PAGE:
More and more we are learning that massage is affecting the mechanoreceptors of the nervous system. If we cause pain, we activate the nociceptors which, once triggered, fire for some time. This is not desirable if you are attempting to achieve relaxation. We should be trying to only activate mechanoreceptors that cause relaxation of muscles.
What if we could activate mechanoreceptors in such a way that we elicited reciprocal inhibition to a target muscle or muscle group that would last for more than moments and would, in fact, "reset" the target muscle's tonus, allowing it to elongate as well as reducing the painful sensations? That would be pretty slick wouldn't it? I am now learning a new way of applying the law of reciprocal inhibition, which does just that. Called Neural Reset Therapy (NRT) it has been developed by a very accomplished, insightful therapist. NRT is the most amazing, fastest, easiest way of reducing pain and increasing range of motion I have ever experienced. Even more amazingly, he has discovered how to get the same effect on the opposite side of the body you are working on, all done without manipulating the dysfunctional muscle. Six technique applications based on neurological laws and kinesiology are used to stimulate various mechanoreceptors resulting in the "re-set." This is treating cause (dysfunctional tonus) at the brain level, not just the symptom at the segment level. Seminars in NRT begin in 2013. If you are curious, visit the NRT Facebook Page or my website at www.ralphstephens.com.
End Insanity or Ban It?
In 2013, we have experienced multiple events of ultra-violence, each one seemingly more horrific than the last. The allopathic mindset of the day reacts to address the symptoms. We say we abhor death and must eliminate its causes. Sadly, we are very selective in which causes of death and injury we are concerned about. We only address causes that are politically expedient and agenda advancing. Societal violence is a disease. Disease cannot be banned. Its symptoms can be suppressed or it can be cured. When symptoms of disease are suppressed, the condition arises somewhere else, usually with increased severity. We have to change the awareness of society and focus it on healing - treating causes, not symptoms. Awareness and self-love must be taught and nurtured. Compassionate touch is essential in this process. To commit acts of violence against humanity, individually or institutionally (much more horrific but not as noticeable or newsworthy) is committing violence against the Self, as we are all One.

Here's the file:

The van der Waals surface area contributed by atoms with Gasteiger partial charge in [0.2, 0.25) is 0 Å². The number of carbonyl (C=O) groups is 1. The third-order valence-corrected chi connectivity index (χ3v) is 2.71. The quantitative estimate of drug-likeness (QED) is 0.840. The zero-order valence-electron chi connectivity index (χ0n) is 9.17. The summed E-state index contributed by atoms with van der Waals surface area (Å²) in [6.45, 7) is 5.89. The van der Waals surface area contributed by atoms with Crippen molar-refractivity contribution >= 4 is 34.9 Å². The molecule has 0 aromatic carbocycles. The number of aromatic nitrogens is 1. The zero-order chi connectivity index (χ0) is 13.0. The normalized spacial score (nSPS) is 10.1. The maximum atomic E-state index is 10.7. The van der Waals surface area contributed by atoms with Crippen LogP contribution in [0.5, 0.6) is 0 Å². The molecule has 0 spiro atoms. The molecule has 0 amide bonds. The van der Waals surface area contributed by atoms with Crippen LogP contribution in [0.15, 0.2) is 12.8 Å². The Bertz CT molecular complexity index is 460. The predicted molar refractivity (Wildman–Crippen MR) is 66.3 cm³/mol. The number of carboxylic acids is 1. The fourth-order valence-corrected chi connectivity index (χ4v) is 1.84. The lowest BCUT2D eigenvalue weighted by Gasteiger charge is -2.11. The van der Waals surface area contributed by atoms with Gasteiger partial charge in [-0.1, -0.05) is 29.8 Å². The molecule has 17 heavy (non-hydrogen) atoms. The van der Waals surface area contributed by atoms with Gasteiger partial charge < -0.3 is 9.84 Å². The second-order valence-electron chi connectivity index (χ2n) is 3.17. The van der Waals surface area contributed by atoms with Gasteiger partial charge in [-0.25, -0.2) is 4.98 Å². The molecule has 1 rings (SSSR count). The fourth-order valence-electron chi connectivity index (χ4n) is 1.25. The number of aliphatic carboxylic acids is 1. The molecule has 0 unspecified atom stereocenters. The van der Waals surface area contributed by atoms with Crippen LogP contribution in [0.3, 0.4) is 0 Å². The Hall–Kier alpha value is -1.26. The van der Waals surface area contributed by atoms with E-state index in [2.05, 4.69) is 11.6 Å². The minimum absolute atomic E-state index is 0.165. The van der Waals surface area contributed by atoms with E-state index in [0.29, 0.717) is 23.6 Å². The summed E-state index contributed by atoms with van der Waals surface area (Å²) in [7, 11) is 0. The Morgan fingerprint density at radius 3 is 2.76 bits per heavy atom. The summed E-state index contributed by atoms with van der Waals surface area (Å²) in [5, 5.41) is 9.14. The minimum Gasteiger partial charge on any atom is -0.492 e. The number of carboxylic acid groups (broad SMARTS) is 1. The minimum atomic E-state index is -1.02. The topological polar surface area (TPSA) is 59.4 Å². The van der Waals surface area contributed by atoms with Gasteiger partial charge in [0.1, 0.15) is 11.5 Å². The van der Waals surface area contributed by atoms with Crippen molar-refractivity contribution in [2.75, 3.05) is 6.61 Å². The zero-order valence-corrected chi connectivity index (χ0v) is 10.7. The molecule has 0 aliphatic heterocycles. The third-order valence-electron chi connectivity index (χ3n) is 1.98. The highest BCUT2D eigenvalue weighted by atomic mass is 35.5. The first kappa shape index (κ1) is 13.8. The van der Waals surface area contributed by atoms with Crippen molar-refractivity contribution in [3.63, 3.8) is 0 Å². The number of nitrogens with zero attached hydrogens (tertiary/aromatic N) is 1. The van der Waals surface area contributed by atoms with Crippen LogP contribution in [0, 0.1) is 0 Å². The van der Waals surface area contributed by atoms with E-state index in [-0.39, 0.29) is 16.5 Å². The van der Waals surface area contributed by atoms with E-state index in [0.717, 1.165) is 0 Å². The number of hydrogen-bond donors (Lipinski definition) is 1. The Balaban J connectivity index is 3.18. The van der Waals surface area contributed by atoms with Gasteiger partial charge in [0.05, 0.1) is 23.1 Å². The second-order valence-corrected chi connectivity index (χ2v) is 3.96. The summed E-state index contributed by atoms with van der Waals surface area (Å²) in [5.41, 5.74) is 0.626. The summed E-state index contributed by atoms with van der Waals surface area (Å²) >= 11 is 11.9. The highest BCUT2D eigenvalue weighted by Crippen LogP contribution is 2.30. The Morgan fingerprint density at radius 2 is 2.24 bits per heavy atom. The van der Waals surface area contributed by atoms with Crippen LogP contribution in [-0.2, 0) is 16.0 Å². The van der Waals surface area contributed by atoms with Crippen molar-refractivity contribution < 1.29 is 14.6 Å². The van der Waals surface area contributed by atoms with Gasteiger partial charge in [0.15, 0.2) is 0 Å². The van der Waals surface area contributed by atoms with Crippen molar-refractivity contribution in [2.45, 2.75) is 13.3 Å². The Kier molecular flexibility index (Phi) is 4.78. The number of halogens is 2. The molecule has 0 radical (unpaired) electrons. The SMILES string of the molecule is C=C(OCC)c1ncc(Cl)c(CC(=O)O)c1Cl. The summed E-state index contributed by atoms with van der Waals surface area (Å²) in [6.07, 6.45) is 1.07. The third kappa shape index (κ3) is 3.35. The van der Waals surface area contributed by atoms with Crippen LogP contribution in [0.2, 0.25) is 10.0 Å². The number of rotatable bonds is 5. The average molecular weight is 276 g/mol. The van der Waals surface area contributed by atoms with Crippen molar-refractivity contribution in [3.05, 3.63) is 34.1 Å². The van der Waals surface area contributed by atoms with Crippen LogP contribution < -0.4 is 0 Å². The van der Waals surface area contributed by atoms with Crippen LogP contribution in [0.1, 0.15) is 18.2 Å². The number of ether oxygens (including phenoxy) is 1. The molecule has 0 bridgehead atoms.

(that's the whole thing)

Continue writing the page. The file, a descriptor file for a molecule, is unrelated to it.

If the massage profession could just elevate itself to its potential, instead of being content just pushing oil around, we could be the premier wellness modality on the planet. The world is waiting for us to get our act together. Will we, or will we sell out to the failed allopathic paradigm, it's brainwashing educational system model, and the myth that research on the treatment of symptoms will improve the care we provide thus gaining us "acceptance?"
If wellness were to break out it would be an economic disaster. Will we help the existing healthcare system prevent this outcome? Will we continue to help society justify human suffering in the name of profit? We have the power to change hearts and minds, to bring about wellness through the power of touch. Will we step up and use that power constructively or hide and suppress it out of our fear of being different? Different is desperately needed unless we want more of the same.